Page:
I've eaten hundreds of meals since, of course, but I still daydream about the food I had in Sicily last year: boiled octopus that cut like butter; pasta with tuna, wild fennel, currants and pine nuts; the famous fish couscous of Trapani; pastries stuffed with bitter and sweet almonds. Not to mention the delicious fried delicacies sold in the streets around Palermo's La Vucciria market. So when I heard that Celestino Drago was turning the former Jackson's into a restaurant celebrating the cooking of his native Sicily, I was ecstatic. In Los Angeles, where northern Italian restaurants predominate, the vibrant food of the south of Italy has received short shrift.
Sicilian cuisine is a tapestry of flavors woven from each of the cultures that have conquered the island over the centuries--the Greeks, Romans, Arabs, Normans. The enchanting island surrounded by turquoise seas is rich in first-rate ingredients, from bottarga (pressed and salted tuna roe), flavorful swordfish and tuna, and sweet lemons and blood oranges to briny olives, green-gold olive oils and capers from the tiny nearby island of Pantelleria.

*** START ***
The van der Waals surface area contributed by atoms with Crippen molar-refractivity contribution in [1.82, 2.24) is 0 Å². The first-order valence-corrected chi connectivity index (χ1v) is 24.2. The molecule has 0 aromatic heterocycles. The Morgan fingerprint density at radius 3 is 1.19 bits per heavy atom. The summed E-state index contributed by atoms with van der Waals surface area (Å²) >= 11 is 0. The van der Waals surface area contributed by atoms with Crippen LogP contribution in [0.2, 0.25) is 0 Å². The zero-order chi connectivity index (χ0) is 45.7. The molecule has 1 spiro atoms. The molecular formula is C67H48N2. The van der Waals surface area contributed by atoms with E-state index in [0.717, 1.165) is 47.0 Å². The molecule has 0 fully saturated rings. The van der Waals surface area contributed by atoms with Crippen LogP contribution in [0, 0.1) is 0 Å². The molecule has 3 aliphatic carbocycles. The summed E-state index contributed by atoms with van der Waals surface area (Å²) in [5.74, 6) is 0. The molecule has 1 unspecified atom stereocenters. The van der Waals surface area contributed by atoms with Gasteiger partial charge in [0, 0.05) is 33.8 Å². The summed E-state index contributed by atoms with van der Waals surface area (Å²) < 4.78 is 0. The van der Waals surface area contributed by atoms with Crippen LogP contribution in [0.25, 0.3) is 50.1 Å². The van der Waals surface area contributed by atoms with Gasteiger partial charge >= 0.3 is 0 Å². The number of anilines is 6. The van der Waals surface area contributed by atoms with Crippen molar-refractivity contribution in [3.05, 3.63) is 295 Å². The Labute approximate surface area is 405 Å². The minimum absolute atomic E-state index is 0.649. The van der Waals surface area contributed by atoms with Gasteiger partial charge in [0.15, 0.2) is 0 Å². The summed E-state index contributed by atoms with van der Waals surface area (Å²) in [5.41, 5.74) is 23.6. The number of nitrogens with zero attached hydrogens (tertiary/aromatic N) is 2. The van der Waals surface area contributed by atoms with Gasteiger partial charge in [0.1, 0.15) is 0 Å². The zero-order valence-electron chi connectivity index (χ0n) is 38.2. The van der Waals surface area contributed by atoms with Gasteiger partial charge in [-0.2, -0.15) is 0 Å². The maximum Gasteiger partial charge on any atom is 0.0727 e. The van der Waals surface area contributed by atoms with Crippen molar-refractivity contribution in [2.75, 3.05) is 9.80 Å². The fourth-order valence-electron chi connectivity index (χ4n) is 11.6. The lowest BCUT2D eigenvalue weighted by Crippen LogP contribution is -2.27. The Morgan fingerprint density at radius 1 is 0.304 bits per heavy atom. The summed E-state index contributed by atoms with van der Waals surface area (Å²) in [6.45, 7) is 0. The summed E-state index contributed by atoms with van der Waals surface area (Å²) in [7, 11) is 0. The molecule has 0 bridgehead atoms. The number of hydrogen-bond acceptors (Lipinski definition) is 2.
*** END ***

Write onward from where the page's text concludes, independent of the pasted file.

Drago, who owns several restaurants, including Drago in Santa Monica, has named his Sicilian venture L'Arancino, or "little orange." He's painted the walls of the West Hollywood location yellow and white, upholstered the banquettes in olive green and decorated the dining room with paintings of oranges. Fresh flowers grace the small bar, and one of those colorful Sicilian wooden carts sits on the counter in front of the open kitchen.